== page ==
April 13, 2009
Amidst the calls that there should be a Greenhouse Gas Tax on ruminant animals (meaning cows; NOT meaning goats, rice, termites or water buffalo), exciting research is being done genetically to address the issue.
Purebred breeders have long kept track of individual animals. Many qualities are examined. Average Daily Gain (ADG) is a prominent marker used to evaluate the performance. But, even more critical is Conversion (pounds of feed per pound of gain). A ‘good Conversion’ means that it takes less feed to produce a pound of beef.
The significance of using less feed correlates directly to producing less methane and carbon dioxide. Studies in fed cattle, have shown that the difference between the top third of the pen and the bottom third can be as high as 40 percent! Forty percent less feed to produce that same pound of beef, thus 40 percent less greenhouse gases expired in the atmosphere.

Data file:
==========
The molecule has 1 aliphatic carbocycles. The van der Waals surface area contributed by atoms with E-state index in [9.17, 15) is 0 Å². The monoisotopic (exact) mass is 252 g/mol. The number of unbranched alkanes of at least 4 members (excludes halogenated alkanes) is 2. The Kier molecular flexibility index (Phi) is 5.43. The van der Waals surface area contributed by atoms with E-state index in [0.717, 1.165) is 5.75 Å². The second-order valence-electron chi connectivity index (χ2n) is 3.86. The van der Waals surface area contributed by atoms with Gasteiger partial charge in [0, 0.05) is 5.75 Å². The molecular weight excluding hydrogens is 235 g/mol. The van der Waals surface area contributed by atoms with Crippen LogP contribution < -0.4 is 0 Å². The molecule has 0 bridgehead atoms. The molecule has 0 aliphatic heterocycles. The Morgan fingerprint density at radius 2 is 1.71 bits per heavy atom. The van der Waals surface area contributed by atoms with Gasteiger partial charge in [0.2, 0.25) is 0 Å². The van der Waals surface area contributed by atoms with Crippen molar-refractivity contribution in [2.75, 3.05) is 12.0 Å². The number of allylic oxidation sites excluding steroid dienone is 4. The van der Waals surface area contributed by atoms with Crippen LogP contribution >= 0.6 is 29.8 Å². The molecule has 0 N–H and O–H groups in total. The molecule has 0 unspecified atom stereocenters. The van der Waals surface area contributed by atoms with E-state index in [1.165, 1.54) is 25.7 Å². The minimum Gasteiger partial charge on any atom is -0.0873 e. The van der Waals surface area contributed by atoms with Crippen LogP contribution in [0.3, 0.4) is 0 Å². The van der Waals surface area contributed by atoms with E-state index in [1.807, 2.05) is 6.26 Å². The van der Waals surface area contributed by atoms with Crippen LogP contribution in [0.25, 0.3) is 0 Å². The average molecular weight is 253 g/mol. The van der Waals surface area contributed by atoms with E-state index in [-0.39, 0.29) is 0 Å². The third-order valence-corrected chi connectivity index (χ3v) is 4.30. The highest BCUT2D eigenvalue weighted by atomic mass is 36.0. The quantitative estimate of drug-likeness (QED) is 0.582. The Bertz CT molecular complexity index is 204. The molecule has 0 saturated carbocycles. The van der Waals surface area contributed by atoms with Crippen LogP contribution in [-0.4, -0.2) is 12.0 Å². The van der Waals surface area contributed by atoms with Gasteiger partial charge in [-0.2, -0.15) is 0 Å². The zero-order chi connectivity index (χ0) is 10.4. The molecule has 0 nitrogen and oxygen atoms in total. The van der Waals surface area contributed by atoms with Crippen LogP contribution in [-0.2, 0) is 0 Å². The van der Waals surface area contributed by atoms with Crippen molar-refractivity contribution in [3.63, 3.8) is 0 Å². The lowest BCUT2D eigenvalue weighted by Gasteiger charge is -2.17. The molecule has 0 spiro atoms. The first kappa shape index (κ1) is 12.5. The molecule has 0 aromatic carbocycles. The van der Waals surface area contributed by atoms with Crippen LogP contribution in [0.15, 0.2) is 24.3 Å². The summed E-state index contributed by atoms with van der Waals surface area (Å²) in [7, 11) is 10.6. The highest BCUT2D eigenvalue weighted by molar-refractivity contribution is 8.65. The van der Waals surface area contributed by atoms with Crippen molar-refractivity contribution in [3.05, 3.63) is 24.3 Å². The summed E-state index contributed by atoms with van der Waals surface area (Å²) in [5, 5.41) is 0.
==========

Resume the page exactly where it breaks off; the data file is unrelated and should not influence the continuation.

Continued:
Is that a reasonable trait to search for when selecting breeding stock?
If it were within reality, it would be the equivalent of hybrid cars, quadrupling our nuclear reactors, or capturing all the hot air that comes out of Congress to turn windmills on Washington D.C Mall.
At present we can envision selectively breeding to increase cattle that convert more efficiently. But how ’bout finding the gene or chromosome that affects digestive efficiency? Does it exist? Is cloning raising its hand in the back row?
Recommended Stories For You
Genetic manipulation will probably be the driving force for medical miracles in the next 50 years. We have achieved miracles in plant production since Booker T. Washington tickled his first sweet potato. It is a science that is scary yet breathtaking.
In 50 years the questions of ‘man-made’ global warming may be proven, or forgotten like Global Cooling and Worldwide Famine or the Y2K collapse. Regardless, being able to use less natural resources; be they oil, grain, coal, trees or grass, just makes sense. Agricultural research, private and public, is at the forefront on finding the answers. Agriculture can’t put a man on the moon, but we can feed China.
All this high-minded thinkin’ gives me confidence and pride in our way of making a living. Even when I’m slogging out into the lot to check on a calvy heifer. We may not have methane on our minds but… somebody does.